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Re: Maxwell 31159 cap on eBay

Original poster: Jim Lux <jimlux-at-earthlink-dot-net> 

At 08:30 AM 6/22/2004 -0600, Tesla list wrote:
>Original poster: Ed Phillips <evp-at-pacbell-dot-net>
>Tesla list wrote:
> >
> > Original poster: "Dr. Resonance" <resonance-at-jvlnet-dot-com>
> >
> > Your assumption is correct --- they are built differently.  The difference
> > is a Maxwell trade secret that they will not reveal.
> >
> > D
>         OK - trade secrets can be very important.  Presumably the capacitors
>with smaller reverse voltage ratings are built that way because they can
>be sold for a lower price and/or smaller in size.  Any of that correct?

Indeed, Maxwell has trade secrets, but I will guess that they are in the 
manufacturing processes, not the design.  Any would-be pulse cap mfr could 
buy a set of Maxwell caps of various types, saw them open and easily 
determine what the dielectric materials are and the construction of the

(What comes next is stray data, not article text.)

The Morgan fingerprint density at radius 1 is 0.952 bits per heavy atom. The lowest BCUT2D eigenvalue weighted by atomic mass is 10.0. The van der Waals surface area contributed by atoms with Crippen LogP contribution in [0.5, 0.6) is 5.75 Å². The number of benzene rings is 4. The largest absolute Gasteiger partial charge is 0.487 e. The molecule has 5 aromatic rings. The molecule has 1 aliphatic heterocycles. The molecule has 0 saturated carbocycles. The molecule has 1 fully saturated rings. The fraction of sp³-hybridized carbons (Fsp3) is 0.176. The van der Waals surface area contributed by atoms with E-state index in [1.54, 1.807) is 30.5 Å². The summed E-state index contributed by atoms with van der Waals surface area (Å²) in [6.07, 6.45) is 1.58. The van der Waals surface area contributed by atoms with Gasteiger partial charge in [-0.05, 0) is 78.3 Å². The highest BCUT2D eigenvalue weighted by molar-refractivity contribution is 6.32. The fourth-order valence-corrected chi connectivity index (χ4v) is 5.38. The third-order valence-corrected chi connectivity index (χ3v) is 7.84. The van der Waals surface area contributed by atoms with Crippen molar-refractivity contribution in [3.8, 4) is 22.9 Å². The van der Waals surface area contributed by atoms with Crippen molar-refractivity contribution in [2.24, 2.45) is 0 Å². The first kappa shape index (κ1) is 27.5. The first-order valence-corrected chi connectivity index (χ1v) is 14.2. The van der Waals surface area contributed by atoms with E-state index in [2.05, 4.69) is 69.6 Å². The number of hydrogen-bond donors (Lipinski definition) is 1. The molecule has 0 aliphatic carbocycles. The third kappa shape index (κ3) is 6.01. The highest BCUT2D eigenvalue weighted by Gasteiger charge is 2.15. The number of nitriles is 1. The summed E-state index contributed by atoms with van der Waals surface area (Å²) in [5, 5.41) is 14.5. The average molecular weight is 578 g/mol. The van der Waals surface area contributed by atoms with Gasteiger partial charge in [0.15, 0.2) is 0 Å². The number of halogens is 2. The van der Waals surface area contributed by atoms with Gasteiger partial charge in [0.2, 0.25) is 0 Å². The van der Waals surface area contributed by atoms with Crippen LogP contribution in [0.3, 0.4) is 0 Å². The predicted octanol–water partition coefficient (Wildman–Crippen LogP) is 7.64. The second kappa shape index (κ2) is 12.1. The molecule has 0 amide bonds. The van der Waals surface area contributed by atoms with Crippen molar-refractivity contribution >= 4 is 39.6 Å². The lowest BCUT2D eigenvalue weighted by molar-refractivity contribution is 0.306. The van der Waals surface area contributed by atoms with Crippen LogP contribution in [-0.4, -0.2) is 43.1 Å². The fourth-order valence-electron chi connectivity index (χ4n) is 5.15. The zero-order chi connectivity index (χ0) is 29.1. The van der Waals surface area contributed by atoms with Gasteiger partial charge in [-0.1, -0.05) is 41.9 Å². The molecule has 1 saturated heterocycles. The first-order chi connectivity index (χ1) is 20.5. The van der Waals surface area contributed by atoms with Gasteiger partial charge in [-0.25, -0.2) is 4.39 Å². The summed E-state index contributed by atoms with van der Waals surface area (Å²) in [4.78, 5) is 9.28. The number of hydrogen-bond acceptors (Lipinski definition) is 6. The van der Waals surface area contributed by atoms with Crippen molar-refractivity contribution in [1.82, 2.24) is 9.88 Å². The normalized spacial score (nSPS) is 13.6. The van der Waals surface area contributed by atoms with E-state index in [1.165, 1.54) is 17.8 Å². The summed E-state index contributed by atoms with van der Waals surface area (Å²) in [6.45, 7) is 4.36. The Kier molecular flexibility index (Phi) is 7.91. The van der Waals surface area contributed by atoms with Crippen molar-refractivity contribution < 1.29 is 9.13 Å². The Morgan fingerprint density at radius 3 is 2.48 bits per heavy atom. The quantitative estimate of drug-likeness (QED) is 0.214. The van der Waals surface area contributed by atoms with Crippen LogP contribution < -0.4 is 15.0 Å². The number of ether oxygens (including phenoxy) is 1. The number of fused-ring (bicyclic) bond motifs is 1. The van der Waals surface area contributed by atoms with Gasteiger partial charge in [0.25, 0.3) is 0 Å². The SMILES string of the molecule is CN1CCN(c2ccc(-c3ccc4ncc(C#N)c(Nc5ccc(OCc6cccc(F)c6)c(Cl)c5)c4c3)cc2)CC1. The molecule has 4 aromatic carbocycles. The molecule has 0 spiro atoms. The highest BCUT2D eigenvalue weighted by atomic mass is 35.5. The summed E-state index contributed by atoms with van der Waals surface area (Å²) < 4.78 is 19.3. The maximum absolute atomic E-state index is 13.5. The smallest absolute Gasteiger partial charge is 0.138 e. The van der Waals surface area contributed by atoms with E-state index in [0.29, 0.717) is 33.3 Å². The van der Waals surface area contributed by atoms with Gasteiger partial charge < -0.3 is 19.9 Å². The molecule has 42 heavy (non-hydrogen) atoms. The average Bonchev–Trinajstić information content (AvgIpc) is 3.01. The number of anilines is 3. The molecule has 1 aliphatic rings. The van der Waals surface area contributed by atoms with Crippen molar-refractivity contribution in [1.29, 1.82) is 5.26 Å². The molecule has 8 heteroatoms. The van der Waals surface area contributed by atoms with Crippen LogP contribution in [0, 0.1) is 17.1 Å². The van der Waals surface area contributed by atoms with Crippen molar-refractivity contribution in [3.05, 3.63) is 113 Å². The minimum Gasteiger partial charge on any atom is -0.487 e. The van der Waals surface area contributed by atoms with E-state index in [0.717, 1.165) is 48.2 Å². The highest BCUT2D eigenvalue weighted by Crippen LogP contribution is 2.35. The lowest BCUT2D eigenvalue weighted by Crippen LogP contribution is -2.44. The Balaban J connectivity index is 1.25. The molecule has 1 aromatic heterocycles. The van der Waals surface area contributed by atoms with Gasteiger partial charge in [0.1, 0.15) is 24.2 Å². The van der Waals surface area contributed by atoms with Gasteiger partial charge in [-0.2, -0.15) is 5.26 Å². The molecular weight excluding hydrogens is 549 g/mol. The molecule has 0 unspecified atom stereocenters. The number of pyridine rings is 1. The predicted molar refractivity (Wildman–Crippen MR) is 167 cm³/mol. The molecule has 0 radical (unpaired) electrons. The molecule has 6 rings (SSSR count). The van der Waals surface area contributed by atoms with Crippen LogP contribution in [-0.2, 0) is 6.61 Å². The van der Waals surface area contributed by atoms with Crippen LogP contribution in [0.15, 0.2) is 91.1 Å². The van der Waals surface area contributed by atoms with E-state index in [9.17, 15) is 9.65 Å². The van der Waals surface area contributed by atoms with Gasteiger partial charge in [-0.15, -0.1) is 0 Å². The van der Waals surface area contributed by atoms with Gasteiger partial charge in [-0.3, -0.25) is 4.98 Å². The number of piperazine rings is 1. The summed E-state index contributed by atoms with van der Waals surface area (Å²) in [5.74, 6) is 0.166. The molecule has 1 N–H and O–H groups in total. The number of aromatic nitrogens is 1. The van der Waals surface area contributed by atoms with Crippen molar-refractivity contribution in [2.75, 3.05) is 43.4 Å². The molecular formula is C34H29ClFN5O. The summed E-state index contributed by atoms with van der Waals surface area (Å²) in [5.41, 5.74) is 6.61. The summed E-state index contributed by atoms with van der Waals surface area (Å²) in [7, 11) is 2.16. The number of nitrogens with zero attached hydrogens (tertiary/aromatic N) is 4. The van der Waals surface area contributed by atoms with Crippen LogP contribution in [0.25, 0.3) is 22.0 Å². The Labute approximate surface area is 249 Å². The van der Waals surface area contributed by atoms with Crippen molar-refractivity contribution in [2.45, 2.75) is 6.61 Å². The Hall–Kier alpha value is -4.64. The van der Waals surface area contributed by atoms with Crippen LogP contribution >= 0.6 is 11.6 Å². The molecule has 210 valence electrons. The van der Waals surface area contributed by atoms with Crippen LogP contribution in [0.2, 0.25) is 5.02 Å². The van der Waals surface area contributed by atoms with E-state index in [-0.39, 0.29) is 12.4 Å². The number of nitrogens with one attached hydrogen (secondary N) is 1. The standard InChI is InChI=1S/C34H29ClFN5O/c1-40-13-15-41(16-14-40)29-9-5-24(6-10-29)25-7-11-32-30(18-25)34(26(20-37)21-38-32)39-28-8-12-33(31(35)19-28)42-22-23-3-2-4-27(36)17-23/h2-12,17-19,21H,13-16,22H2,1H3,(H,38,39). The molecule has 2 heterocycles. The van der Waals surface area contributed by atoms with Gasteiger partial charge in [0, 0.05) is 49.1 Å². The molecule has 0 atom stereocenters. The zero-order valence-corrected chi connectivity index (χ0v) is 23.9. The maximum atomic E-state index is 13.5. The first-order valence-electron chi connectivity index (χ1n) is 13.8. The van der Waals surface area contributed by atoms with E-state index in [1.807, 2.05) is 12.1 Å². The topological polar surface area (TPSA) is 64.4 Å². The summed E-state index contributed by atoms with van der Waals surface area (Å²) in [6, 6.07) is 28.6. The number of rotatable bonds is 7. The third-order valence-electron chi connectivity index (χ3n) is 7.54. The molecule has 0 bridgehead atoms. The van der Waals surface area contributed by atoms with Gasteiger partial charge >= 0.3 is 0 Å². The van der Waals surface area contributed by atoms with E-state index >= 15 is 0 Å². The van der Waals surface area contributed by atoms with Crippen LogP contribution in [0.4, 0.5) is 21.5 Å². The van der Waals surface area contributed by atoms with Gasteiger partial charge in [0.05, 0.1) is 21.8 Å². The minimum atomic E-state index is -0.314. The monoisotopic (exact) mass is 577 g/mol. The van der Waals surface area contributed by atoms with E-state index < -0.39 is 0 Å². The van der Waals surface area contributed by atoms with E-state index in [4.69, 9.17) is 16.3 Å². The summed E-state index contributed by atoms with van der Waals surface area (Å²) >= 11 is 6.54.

innards, etc.

What Maxwell has, and the would-be knock off mfr does NOT, is people and 
procedures that enable them to consistently produce them.  Even if Maxwell 
were to publish all their design rules (and, frankly, I think they have, 
over the years, published enough conference papers, etc. that lays out all 
the stuff), I doubt that anyone else could use them to make capacitors that 
are the equivalent.  What Maxwell does not publish is things like how their 
winding machines work, what tensions they wind at, how they test, how they 
do the impregnation, and so forth.

There's a lot more to building any high performance widget than merely 
having the bill of materials and the construction drawings.

What Maxwell also has is engineers who understand the specific applications 
of their products to a variety of uses.  They know how to specify designs 
from their "library" that will optimally meet a particular need.  Sure, one 
could just use the catalog numbers and the derating curves and do it, 
adding in some extra margin, but if you were an equipment manufacturer, 
trying to reduce the BOM cost of your pulse cap containing widget, you'd 
want some help selecting the part that is neither too big nor too small, 
but, like chair size and temperature of porridge, just right.

In Maxwell's case, they have a certain range of "sub capacitor" units that 
are easily producable (for them), and they have to series/parallel 
mix/match them to get what the user wants, and it's not always achievable 
(energy storage and inductance push in opposite directions for 
instance).  They also have all the test data needed to make rational life 
predictions for their components, and can produce a test article for 
accelerated test and have confidence in the results.